Social workers have expertise in working with complexity, assessing social determinants of health and providing psychosocial interventions. The social worker role in working with an older adult receiving palliative care at the end of life is to help the individual and their families by advocating for resources that they may need, ensuring that their quality of life and views and preferences of the patient are central to decision-making and, providing strategies to address other needs that may arise whether social, practical, financial, legal, emotional or spiritual.
The social worker liaises within the interprofessional care team to promote best outcomes. Social workers view the person holistically and hence acknowledge that the identity of the person and their behaviours and wishes, needs and preferences cannot be seen in isolation.
In helping people with palliative care needs, a social worker is guided by the wishes and preferences of the person as well as their context. Where indicated, a social worker might complete a full psychosocial assessment which would inform subsequent care plans.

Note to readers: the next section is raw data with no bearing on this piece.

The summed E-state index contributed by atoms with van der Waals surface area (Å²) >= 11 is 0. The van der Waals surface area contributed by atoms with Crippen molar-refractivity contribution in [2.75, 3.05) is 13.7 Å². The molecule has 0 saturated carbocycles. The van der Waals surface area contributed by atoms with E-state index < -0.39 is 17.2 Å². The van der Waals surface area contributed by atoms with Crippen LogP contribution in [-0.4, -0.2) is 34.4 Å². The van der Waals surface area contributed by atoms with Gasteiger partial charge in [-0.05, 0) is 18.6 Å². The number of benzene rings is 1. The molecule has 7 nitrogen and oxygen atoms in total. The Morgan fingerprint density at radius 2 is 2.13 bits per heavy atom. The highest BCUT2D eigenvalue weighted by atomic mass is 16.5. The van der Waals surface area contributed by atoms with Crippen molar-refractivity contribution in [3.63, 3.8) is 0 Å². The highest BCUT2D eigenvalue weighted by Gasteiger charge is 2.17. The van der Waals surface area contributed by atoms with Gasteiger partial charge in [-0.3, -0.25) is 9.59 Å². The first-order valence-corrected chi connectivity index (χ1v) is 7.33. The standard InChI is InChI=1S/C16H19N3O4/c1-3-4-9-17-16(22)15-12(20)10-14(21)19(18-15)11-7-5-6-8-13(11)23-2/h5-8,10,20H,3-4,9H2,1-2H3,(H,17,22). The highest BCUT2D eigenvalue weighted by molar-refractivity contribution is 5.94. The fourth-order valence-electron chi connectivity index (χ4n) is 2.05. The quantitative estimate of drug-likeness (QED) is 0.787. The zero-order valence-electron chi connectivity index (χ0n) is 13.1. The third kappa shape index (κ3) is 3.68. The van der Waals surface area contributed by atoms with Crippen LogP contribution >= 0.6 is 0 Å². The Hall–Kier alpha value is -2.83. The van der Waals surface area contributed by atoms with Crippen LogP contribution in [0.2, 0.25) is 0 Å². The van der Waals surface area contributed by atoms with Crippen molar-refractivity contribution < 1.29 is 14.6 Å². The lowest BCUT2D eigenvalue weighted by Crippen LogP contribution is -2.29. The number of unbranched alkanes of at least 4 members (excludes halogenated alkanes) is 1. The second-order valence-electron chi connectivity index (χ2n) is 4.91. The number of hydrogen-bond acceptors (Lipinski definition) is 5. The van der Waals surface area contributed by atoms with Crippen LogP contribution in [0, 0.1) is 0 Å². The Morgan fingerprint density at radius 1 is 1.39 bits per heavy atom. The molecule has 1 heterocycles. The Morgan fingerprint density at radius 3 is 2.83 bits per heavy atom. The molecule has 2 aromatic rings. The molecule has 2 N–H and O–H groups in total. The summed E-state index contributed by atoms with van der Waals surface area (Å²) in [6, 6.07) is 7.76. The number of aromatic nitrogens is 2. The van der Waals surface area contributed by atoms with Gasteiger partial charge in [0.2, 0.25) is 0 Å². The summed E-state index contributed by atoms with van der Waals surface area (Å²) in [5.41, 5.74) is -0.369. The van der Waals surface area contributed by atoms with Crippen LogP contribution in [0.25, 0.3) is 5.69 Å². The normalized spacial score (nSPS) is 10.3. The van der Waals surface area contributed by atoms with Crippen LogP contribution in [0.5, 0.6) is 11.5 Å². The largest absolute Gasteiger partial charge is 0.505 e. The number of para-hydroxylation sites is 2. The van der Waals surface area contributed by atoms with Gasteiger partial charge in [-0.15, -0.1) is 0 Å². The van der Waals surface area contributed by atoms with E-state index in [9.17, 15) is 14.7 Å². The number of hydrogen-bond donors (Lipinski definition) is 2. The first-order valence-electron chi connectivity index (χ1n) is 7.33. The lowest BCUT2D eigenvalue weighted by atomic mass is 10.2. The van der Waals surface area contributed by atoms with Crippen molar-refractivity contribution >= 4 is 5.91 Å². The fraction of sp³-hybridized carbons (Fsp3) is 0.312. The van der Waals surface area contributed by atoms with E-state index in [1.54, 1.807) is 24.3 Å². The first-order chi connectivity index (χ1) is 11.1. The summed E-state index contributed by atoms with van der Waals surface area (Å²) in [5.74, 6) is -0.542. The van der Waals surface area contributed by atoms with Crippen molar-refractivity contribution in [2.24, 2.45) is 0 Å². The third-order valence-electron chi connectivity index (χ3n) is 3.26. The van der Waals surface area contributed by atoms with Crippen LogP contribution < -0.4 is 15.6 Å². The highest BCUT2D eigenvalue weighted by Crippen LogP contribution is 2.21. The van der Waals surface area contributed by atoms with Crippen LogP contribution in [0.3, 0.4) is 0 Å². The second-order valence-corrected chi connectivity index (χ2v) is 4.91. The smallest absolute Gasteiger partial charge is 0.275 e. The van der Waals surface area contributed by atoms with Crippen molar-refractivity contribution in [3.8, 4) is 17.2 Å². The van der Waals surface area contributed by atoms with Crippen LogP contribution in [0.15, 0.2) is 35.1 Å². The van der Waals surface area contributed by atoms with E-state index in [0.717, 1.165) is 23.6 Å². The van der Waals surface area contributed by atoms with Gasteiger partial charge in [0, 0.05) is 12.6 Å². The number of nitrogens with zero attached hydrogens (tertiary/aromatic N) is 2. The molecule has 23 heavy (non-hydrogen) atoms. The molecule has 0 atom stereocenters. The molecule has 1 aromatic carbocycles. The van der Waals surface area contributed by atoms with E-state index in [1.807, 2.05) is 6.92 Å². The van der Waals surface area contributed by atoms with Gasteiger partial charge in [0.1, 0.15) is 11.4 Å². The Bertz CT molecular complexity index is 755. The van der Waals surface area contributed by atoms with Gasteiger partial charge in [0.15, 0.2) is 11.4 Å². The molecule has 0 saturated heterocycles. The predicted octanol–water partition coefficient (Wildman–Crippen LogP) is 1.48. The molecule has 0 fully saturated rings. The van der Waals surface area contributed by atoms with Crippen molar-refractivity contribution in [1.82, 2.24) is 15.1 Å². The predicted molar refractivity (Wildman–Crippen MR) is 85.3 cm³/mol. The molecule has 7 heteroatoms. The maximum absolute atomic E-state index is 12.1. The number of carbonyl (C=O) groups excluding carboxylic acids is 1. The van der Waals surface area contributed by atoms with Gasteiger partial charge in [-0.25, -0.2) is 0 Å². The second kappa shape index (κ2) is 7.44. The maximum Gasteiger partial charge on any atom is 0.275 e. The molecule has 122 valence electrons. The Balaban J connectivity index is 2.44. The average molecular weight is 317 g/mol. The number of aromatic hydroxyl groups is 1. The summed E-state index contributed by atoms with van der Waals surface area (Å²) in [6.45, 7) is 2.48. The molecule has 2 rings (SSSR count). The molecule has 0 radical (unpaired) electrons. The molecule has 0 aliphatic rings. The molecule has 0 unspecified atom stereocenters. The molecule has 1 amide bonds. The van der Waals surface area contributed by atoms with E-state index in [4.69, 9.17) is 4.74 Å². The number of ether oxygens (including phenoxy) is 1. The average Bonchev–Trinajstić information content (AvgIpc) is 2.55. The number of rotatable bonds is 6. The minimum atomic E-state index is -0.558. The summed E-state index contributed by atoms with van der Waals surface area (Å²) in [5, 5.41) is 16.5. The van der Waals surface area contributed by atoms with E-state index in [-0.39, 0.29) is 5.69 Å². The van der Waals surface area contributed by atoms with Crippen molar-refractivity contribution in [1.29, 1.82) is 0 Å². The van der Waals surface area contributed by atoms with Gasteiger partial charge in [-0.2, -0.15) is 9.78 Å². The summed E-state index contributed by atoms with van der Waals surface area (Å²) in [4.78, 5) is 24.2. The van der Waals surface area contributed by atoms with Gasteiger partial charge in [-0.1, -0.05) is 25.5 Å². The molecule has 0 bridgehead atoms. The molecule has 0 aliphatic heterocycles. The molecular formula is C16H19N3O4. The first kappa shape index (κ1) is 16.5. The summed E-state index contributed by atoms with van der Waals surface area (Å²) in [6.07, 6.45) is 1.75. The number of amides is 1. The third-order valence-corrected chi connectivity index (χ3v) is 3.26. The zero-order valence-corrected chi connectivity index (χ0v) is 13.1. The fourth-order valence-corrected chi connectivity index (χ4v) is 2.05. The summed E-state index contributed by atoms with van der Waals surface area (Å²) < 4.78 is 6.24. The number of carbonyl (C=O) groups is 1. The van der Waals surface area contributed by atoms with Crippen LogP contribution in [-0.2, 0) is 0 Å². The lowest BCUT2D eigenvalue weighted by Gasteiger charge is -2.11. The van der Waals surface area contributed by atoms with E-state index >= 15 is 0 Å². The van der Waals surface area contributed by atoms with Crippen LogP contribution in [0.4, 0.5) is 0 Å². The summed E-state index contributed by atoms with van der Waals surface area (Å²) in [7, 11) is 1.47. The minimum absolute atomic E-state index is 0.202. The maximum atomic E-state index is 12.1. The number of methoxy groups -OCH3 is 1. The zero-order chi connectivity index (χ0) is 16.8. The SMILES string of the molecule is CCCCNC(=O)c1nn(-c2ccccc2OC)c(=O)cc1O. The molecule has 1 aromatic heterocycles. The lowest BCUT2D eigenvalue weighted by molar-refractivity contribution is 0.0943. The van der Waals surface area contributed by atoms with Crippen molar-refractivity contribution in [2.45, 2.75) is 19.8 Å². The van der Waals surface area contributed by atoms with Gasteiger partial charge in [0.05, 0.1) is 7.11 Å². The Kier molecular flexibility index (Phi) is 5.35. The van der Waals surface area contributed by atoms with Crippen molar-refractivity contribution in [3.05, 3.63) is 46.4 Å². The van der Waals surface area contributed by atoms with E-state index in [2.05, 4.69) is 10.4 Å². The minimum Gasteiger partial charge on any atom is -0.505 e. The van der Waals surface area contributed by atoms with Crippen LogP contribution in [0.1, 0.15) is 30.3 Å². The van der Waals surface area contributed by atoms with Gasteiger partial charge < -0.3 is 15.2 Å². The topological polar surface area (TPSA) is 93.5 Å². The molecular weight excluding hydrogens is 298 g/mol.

- This may include the use of commonly used tools to measure needs assessment, wellbeing and bereavement risk.
- Social workers focus on the co-creation of realistic goals and expectations in the face of decline and impeding death within the context of a therapeutic relationship.
Further services social workers might also provide
- Counselling that supports cultural, emotional and psychological needs for the individual at end of life,
- Help for friends, families and partners so that they can be involved in care and decision-making, as appropriate,
- Linking in the person, family or carers with financial and legal support services to assist with management of financial or legal issues, if needed and any other community resources e.g. support groups,
- Help the person to identify others who are important to them and highlight and explore relationship issues.
- Empower the person and those close to them to work towards completion of any unfinished business.
- May advocate for the person’s wishes to the palliative care or healthcare team liaises within the care team to promote best outcomes.
- Provide grief counselling of pre-bereaved or bereaved family members including those experiencing complex bereavement.
- Assist with accommodation or placement such as residential aged care, respite care and supported accommodation.
- Assist with Advance Care Planning.